EconLog | Arnold Kling | Colander on ComplexityI think I have to disagree with Kling here.
Since I brought up the topic, a commenter pointed me to the Wikipedia article on complexity in economics, and that in turn referred to David Colander [pdf].
[complexity theory] is highly mathematical, and, as I stated above, accepts the need for simplification. But it argues that the mathematics needed to simplify economics often involves non-linear dynamic models that have no deterministic solution.[...]
It strikes me that there is a deep question of what constitutes knowledge in economics. I do not know the answer, but my instinct is that the contribution of computer simulations of complex processes will not amount to much.
Computer simulations -- the new "third way" of Science* -- have been helpful in understanding other complex processes. Why not economics?
That's a serious question: what is different about economics that would make simulations less valuable? Perhaps our economic knowledge is insufficient to properly verify and validate. That's the primary concern that comes to mind, and it's far from trivial.
I will concede that most computer simulations are not terribly helpful. And I say that as someone who has spent much time doing sims of complex systems. Most of them just aren't very good for various reasons. (Often poor V&V, or question-begging assumptions imbedded in the sim.) But most numeric analysis aren't very useful either; nor is most theoretical work. I don't see simulation work as being terribly different in this regard.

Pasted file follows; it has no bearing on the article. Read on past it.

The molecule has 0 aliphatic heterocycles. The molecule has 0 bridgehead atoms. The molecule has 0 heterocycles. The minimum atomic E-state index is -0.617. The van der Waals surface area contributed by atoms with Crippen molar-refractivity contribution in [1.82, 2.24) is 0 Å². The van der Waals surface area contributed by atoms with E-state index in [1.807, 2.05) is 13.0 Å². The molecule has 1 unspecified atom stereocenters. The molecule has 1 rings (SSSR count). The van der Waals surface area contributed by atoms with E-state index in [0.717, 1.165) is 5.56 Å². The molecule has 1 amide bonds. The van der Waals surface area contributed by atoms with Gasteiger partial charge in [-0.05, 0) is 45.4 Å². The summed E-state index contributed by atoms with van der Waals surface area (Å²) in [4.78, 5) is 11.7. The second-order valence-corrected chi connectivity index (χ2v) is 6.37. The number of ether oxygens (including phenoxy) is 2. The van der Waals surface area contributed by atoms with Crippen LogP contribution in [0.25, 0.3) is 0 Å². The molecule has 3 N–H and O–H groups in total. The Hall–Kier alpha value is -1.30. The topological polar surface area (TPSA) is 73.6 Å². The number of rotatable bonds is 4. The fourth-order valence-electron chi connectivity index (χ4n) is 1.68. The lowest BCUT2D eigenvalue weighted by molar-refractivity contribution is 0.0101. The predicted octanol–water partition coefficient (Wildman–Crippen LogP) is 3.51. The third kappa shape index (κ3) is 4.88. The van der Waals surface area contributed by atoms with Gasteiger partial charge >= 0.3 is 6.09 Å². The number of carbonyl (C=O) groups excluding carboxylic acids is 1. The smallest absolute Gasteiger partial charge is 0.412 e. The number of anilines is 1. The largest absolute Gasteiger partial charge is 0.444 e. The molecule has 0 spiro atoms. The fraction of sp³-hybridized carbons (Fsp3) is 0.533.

NB As usual "complex" should be taken in the technical sense, not as a synonym for "complicated." I wish I didn't have to specify that (do I?) but such is the English language.
* Simulations are often called a third way because they contrast with the two traditional modes of scientific inquiry, theoretic work built up symbolically on the blackboard, and numeric work based on experimental or field observations. Sims combine some of each of these traditional modes, unchanged since Newton or so, in a way that was impossible even half a century ago. Computer sims are still a very fledgling field, so I think it imprudent to judge their potential for creating insight based on the work done with them so far.